Warming to Chile


We loved Santiago from the first night we were there and we didn’t even leave my mate Patrice’s apartment.

We had arrived at the city’s airport dirty and drained from our tiring travels. Bolivia is an amazing country to visit but it is no walk in the park (more like a jostle in the jungle), so on arrival in Chile we were delighted when our airport shuttle-bus took us straight to our new ‘home’ for the next five days in the leafy neighbourhood of Providencia.

Sunny Santiago

Patrice and his girlfriend Sarah gave us a warm welcome, guiding us around their spacious apartment in a robust building that had stood firm throughout the recent earthquakes. We were even presented with our own room for the duration.

Then Patrice announced that he planned to make a home-cooked meal and asked if that would be ok with us. The smiles on our faces said it all. This would be our first meal outside of a restaurant/hotel/hostel/tent/train/bus for two months.

But before the food he brought out a jug of home-made pisco sour and several bottles of delicious Chilean wine. After drinking the alcoholic grape juice that masquerades as vino in Peru and Bolivia we would have been happy with $2 plonk. But the fine Chilean Malbec was graciously received and ungraciously quaffed throughout a thoroughly enjoyable evening.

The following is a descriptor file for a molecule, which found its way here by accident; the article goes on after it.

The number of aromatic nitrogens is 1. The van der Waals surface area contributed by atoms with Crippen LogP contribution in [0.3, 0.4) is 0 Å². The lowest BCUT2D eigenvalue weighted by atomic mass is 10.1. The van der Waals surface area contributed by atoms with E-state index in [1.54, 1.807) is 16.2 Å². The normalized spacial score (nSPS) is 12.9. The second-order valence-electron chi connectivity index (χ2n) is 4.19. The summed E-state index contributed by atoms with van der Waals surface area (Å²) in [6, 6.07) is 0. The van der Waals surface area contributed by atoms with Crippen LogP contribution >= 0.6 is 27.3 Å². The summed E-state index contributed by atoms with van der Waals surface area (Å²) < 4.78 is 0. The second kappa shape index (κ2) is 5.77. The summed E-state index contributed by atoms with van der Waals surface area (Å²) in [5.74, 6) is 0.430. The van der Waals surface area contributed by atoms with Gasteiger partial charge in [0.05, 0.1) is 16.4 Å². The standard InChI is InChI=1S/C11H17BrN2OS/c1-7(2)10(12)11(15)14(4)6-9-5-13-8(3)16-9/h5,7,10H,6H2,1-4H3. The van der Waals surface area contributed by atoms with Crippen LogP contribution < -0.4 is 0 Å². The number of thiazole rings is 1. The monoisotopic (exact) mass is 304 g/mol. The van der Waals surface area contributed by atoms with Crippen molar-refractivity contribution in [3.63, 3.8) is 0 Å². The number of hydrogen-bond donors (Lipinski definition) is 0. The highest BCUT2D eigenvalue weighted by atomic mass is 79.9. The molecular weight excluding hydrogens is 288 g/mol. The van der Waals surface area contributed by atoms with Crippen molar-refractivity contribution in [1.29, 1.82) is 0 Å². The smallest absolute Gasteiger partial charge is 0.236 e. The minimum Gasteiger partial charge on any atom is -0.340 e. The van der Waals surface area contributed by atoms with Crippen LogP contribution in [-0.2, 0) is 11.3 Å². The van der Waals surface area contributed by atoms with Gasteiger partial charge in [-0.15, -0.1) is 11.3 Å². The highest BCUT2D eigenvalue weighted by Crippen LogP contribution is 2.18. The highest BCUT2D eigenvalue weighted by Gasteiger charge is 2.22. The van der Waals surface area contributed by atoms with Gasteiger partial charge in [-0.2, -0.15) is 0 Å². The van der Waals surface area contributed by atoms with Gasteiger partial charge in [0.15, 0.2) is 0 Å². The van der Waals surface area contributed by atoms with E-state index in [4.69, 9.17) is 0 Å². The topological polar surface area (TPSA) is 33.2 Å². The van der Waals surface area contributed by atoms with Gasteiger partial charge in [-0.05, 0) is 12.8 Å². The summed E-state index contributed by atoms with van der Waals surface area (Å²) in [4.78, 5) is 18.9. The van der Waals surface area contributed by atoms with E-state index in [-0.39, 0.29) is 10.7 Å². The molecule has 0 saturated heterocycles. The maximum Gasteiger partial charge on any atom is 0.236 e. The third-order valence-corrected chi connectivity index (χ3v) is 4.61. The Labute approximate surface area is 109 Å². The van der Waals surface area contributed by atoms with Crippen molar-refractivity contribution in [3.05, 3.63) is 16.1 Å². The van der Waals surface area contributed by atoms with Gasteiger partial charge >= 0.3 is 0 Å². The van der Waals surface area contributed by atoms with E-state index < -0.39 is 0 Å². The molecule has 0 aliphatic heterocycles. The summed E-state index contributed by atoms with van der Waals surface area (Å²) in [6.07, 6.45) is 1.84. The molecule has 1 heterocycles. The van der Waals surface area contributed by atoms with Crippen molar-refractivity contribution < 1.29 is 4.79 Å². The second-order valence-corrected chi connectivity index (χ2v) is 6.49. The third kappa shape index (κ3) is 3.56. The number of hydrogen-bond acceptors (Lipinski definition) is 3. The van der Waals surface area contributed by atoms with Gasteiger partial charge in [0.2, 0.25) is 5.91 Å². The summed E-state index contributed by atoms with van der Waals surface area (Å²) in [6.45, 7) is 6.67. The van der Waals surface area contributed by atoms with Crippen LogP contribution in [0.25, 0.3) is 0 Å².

I first met Patrice exactly one year ago when I was in Buenos Aires for work and he was living there for six months. He’d decided that his web design business could be run from anywhere in the world and chose Buenos Aires as his latest destination. Then after a few months back in the US and Canada he settled on Santiago, where he and Sarah are now planning to stop for a couple of years.

After one day of walking around the city it is not hard to see why. Santiago offers the best of both worlds. It is the least South American of South American capitals in that it is clean, organised and quite western in places (literally in the case of the many German cafes and bars). Yet it still contains the colourful character, lively atmosphere and diverse food and entertainment that endears so many travellers to the continent.